# [R] which rows are duplicates?

Dimitris Rizopoulos d.rizopoulos at erasmusmc.nl
Tue Mar 31 14:29:18 CEST 2009

```Wacek Kusnierczyk wrote:
> Wacek Kusnierczyk wrote:
>> Michael Dewey wrote:
>>
>>> At 05:07 30/03/2009, Aaron M. Swoboda wrote:
>>>
>>>> I would like to know which rows are duplicates of each other, not
>>>> simply that a row is duplicate of another row. In the following
>>>> example rows 1 and 3 are duplicates.
>>>>
>>>>
>>>>> x <- c(1,3,1)
>>>>> y <- c(2,4,2)
>>>>> z <- c(3,4,3)
>>>>> data <- data.frame(x,y,z)
>>>>>
>>>>     x y z
>>>> 1 1 2 3
>>>> 2 3 4 4
>>>> 3 1 2 3
>>>>
>> i don't have any solution significantly better than what you have
>
> i now seem to have one:
>
>     # dummy data
>     data = data.frame(x=sample(1:2, 5, replace=TRUE), y=sample(1:2, 5,
> replace=TRUE))
>
>     # add a class column; identical rows have the same class id
>     data\$class = local({
>         rows = do.call('paste', c(data, sep='\r'))
>         with(
>             rle(sort(rows)),
>             rep(1:length(values), lengths)[rank(rows)] ) })
>
>     data
>     #   x y class
>     # 1 2 2     3
>     # 2 2 1     2
>     # 3 2 1     2
>     # 4 1 2     1
>     # 5 2 2     3
>

another approach (maybe a bit cleaner) seems to be:

data <- data.frame(x=sample(1:2, 5, replace=TRUE), y=sample(1:2, 5,
replace = TRUE))

vals <- do.call('paste', c(data, sep = '\r'))
data\$class <- match(vals, unique(vals))
data

I have tried benchmarking it.

Best,
Dimitris

> this approach seems to be roughly comparable to michael's, depending on
> the shape (and size?) of the input:
>
>     # dummy data frame, just integers
>     n = 100; m = 100
>     data = as.data.frame(
>         matrix(nrow=n, ncol=m,
>             sample(n, m*n, replace=TRUE)))
>
>     # do a simple benchmarking
>     library(rbenchmark)
>     benchmark(replications=100, order='elapsed', columns=c('test',
> 'elapsed'),
>         waku=local({
>             rows = do.call('paste', c(data, sep='\r'))
>             data\$class = with(
>                 rle(sort(rows)),
>                 rep(1:length(values), lengths)[rank(rows)] ) }),
>         mide=local({
>             unique = unique(data)
>             data = merge(data, cbind(unique, class=1:nrow(unique))) }))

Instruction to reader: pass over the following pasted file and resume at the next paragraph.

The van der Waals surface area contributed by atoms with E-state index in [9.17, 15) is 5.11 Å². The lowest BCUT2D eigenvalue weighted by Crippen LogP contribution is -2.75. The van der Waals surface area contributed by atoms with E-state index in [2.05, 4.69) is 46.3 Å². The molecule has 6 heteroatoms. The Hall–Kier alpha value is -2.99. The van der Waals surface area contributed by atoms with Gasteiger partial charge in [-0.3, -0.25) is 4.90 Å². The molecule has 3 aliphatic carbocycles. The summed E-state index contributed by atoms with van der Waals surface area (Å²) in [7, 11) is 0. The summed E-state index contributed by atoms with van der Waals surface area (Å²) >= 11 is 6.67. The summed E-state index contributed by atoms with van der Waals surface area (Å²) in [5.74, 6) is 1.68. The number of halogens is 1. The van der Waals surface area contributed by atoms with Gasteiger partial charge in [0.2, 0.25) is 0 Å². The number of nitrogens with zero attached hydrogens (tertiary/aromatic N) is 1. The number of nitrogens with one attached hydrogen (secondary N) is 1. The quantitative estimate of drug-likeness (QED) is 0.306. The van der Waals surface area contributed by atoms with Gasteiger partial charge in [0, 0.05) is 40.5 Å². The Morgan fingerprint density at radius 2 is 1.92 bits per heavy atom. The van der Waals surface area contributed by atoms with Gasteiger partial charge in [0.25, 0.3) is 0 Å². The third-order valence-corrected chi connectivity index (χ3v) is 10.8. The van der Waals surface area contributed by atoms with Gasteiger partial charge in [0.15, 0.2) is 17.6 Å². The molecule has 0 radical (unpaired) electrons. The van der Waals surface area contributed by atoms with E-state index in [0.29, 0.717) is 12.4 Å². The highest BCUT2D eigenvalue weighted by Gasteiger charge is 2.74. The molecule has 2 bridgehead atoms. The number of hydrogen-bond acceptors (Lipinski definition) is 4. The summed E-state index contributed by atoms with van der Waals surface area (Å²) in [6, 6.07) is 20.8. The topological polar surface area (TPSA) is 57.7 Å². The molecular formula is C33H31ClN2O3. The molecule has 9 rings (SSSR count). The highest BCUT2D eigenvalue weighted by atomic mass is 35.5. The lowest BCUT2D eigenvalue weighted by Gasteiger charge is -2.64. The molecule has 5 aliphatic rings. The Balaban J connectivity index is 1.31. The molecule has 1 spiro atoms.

>
>     #   test elapsed
>     # 1 waku   0.503
>     # 2 mide   3.269
>
> and for m = 10 and n = 1000 i get:
>
>     #   test elapsed
>     # 1 waku   0.571
>     # 2 mide  15.836
>
> while for m = 1000 and n = 10 i get:
>
>     #   test elapsed
>     # 1 waku   1.110
>     # 2 mide   2.461
>
> the type of the content should not have any impact on the ratio (pure
> guess, no testing done).
>
> whether my approach is more intuitive is arguable.  note that, unlike in
> michael's solution, the final result (the data frame with a class column
> added) is in the original order.  (and sorting would add a performance
> penalty in the other case.)
>
> my previous remarks about the treatment on NAs still apply;  the
> do.call('paste', ... is taken from duplicated.data.frame.
>
> regards,
> vQ
>
>
>
>>> Does this do what you want?
>>>
>>>> x <- c(1,3,1)
>>>> y <- c(2,4,2)
>>>> z <- c(3,4,3)
>>>> data <- data.frame(x,y,z)
>>>> data.u <- unique(data)
>>>> data.u
>>>>
>>>   x y z
>>> 1 1 2 3
>>> 2 3 4 4
>>>
>>>> data.u <- cbind(data.u, set = 1:nrow(data.u))
>>>> merge(data, data.u)
>>>>
>>>   x y z set
>>> 1 1 2 3   1
>>> 2 1 2 3   1
>>> 3 3 4 4   2
>>>
>>> You need to do a bit more work to get them back into the original row
>>> order if that is essential.
>>>
>
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> and provide commented, minimal, self-contained, reproducible code.
>

--
Dimitris Rizopoulos
Assistant Professor
Department of Biostatistics
Erasmus University Medical Center

Address: PO Box 2040, 3000 CA Rotterdam, the Netherlands
Tel: +31/(0)10/7043478
Fax: +31/(0)10/7043014

```